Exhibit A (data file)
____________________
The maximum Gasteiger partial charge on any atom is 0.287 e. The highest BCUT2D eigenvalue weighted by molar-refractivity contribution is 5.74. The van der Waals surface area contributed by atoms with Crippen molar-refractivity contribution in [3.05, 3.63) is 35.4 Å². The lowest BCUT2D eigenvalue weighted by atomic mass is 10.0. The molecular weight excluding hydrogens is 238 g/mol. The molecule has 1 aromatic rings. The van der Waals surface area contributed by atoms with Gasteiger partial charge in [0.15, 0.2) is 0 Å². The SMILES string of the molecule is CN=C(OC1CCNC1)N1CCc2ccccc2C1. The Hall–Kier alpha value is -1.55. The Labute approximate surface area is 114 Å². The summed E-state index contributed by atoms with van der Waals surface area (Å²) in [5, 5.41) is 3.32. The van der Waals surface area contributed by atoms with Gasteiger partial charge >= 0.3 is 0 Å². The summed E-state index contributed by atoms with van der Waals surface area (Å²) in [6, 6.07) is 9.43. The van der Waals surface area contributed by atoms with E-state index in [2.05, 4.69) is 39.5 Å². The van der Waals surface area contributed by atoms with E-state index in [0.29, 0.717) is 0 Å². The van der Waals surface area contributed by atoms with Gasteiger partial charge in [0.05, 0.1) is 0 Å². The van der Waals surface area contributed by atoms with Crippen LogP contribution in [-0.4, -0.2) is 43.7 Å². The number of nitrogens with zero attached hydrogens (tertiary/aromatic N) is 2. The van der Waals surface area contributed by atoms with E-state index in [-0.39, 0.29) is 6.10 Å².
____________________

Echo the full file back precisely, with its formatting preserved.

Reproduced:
The maximum Gasteiger partial charge on any atom is 0.287 e. The highest BCUT2D eigenvalue weighted by molar-refractivity contribution is 5.74. The van der Waals surface area contributed by atoms with Crippen molar-refractivity contribution in [3.05, 3.63) is 35.4 Å². The lowest BCUT2D eigenvalue weighted by atomic mass is 10.0. The molecular weight excluding hydrogens is 238 g/mol. The molecule has 1 aromatic rings. The van der Waals surface area contributed by atoms with Gasteiger partial charge in [0.15, 0.2) is 0 Å². The SMILES string of the molecule is CN=C(OC1CCNC1)N1CCc2ccccc2C1. The Hall–Kier alpha value is -1.55. The Labute approximate surface area is 114 Å². The summed E-state index contributed by atoms with van der Waals surface area (Å²) in [5, 5.41) is 3.32. The van der Waals surface area contributed by atoms with Gasteiger partial charge >= 0.3 is 0 Å². The summed E-state index contributed by atoms with van der Waals surface area (Å²) in [6, 6.07) is 9.43. The van der Waals surface area contributed by atoms with E-state index in [2.05, 4.69) is 39.5 Å². The van der Waals surface area contributed by atoms with E-state index in [0.29, 0.717) is 0 Å². The van der Waals surface area contributed by atoms with Gasteiger partial charge in [0.05, 0.1) is 0 Å². The van der Waals surface area contributed by atoms with Crippen LogP contribution in [-0.4, -0.2) is 43.7 Å². The number of nitrogens with zero attached hydrogens (tertiary/aromatic N) is 2. The van der Waals surface area contributed by atoms with E-state index in [-0.39, 0.29) is 6.10 Å².